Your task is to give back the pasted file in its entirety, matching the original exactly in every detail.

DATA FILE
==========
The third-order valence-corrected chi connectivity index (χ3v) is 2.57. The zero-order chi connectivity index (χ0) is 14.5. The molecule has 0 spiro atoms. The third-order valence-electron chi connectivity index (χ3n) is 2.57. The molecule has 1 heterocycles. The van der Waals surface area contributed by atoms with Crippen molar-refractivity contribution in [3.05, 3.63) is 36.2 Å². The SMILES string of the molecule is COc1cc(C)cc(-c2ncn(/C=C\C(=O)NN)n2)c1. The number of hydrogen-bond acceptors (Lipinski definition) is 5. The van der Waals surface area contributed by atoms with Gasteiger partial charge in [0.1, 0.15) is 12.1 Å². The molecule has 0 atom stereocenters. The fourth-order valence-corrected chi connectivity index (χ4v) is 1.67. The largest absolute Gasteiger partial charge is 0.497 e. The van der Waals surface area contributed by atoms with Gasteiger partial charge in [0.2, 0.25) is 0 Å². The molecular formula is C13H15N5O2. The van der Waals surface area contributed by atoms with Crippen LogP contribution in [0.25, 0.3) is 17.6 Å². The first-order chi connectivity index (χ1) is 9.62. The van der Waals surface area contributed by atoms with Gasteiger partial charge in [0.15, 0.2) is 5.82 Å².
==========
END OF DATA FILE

The third-order valence-corrected chi connectivity index (χ3v) is 2.57. The zero-order chi connectivity index (χ0) is 14.5. The molecule has 0 spiro atoms. The third-order valence-electron chi connectivity index (χ3n) is 2.57. The molecule has 1 heterocycles. The van der Waals surface area contributed by atoms with Crippen molar-refractivity contribution in [3.05, 3.63) is 36.2 Å². The SMILES string of the molecule is COc1cc(C)cc(-c2ncn(/C=C\C(=O)NN)n2)c1. The number of hydrogen-bond acceptors (Lipinski definition) is 5. The van der Waals surface area contributed by atoms with Gasteiger partial charge in [0.1, 0.15) is 12.1 Å². The molecule has 0 atom stereocenters. The fourth-order valence-corrected chi connectivity index (χ4v) is 1.67. The largest absolute Gasteiger partial charge is 0.497 e. The van der Waals surface area contributed by atoms with Gasteiger partial charge in [0.2, 0.25) is 0 Å². The molecular formula is C13H15N5O2. The van der Waals surface area contributed by atoms with Crippen LogP contribution in [0.25, 0.3) is 17.6 Å². The first-order chi connectivity index (χ1) is 9.62. The van der Waals surface area contributed by atoms with Gasteiger partial charge in [0.15, 0.2) is 5.82 Å².